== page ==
MESSAGE FROM THE CEO

August 25, 2015

My love for New Orleans is unending: Arnie Fielkow

The 10th anniversary of Katrina provides an opportunity for all of us to remember the events and how they changed our lives. For many of us, it reminds us of what is truly important in this world: family, friends, faith and community. During this time of personal reflection, I am moved when I think about the endurance and restoration of this glorious city, and my love affair with New Orleans.

For some, "home" is where we were born; a circumstance of fate. For New Orleanians, there is often a long history, a dense family tree, with deep roots. For me, I choose to call New Orleans "home," because of what the city means to me; the place in which my heart is rooted.

For the Fielkow family, we were blessed with an incredible opportunity to move to the Crescent City in 2000, when Saints ownership invited us into the Who Dat Family. My Saints career didn't end quite the way I had planned, but I will forever be grateful to the Benson family for giving me a chance to work in a senior leadership role in the NFL and, even more importantly, to move to this very unique, magical city.

I am filled with profound emotion and joy as I reminisce about our 12 years in New Orleans: the growth of our three sons, the addition of our two beautiful adopted daughters, the first Saints playoff win and ultimately a Super Bowl championship (does one ever tire of hearing those words!), the opportunity to serve as city councilman-at-large, and the multitude of deep friendships developed along the way.  These simply were the best years of our lives, with admittedly many tears shed upon leaving the city in 2011 to resume a sports career.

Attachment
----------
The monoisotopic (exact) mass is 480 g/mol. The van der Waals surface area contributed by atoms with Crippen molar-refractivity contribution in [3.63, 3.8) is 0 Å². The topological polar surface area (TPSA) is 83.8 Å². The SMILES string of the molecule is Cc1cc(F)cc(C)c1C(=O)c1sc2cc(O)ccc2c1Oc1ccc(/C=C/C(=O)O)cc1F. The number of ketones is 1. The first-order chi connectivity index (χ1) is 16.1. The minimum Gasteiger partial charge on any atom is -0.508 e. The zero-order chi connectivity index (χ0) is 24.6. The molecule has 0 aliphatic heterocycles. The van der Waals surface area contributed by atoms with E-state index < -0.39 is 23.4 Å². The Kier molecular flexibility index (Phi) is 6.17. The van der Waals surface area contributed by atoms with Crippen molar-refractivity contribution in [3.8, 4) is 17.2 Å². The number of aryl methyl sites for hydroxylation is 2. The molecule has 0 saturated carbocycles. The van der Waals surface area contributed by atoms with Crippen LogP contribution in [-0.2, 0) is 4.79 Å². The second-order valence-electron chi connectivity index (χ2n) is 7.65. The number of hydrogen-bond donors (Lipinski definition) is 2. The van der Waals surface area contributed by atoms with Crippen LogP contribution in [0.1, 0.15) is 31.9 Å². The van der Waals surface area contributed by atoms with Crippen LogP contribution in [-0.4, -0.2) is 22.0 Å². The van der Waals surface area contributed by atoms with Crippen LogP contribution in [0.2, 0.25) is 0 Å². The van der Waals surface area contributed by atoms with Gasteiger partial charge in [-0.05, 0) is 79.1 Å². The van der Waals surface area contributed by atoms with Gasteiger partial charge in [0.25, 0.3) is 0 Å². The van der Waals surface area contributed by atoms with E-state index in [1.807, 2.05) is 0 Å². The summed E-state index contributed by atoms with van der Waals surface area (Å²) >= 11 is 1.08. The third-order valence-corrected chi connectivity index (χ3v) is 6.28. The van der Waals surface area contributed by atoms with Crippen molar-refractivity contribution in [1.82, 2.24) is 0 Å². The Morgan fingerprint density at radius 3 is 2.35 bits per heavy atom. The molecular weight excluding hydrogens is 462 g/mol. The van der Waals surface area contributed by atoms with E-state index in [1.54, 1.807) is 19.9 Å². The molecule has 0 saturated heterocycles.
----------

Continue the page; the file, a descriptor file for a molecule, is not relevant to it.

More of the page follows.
But like children who venture away, the place considered "home" will always be there for us.  We now live in Chicago, only blocks away from where my wife and I first began our college romance three decades ago. Yet, despite the geographic location, our real home lies on Palmer Avenue, on Claiborne Avenue, on Tchoupitoulas Street, on Poydras Street, and so many avenues and streets in between. New Orleans is absolutely the greatest city on earth, with the most passionate, genuine and warmest people we have ever encountered.

New Orleanians truly define what it means to be resilient.  Just like they refused to let "their" beloved Saints ever leave New Orleans by buying tickets in droves in 2006, despite many having neither intact homes nor businesses, citizens of our great city vowed not to allow Katrina and the levee breaches to destroy their spirit, will, nor love of life.

Our New Orleans tenure also included one of the most tragic moments in global history, as we all watched in horror as our beloved city went underwater, more than 1,800 people perished, and hundreds of thousands lost their life's dreams and possessions.  We mourned and cried together, while at the same time having to endure ignorant, audacious suggestions that our city should not be rebuilt.

As the bells toll this weekend in honor of those who lost so much 10 years ago, we can all take great pride in what we have achieved together; the restoration of a majestic, beautiful, grand city, steeped in history and unique culture and ambience.  But New Orleans is also a wiser city, more aware of her weaknesses, and with a resolve to fortify, strengthen and improve on those things that plagued the city for decades prior to Katrina.

In those terrible early days after the levees were breached, New Orleanians pledged to rebuild a better, safer, more accountable and a more equitable city for all. Government reforms that had been on the shelves for years suddenly became reality and citizens rightfully demanded so much more from their leaders. As we look forward, it is imperative that there be no slippage in ensuring that citizen safety and true equality are in place well beyond this 10th anniversary.

New Orleans still has many challenges ahead of her, including the No. 1 priority of significantly reducing crime, but I believe the city will most certainly succeed as her citizens have already proved to themselves and the world that no obstacle is too big to overcome.

New Orleanians, thank you for affording us the honor of being able to call us one of you and to be able to call New Orleans home. It has truly been a privilege. May we one day soon be together again!

Arnie D. Fielkow is president/CEO of the National Basketball Retired Players Association. He previously served as New Orleans City Council president and New Orleans Saints executive vice president.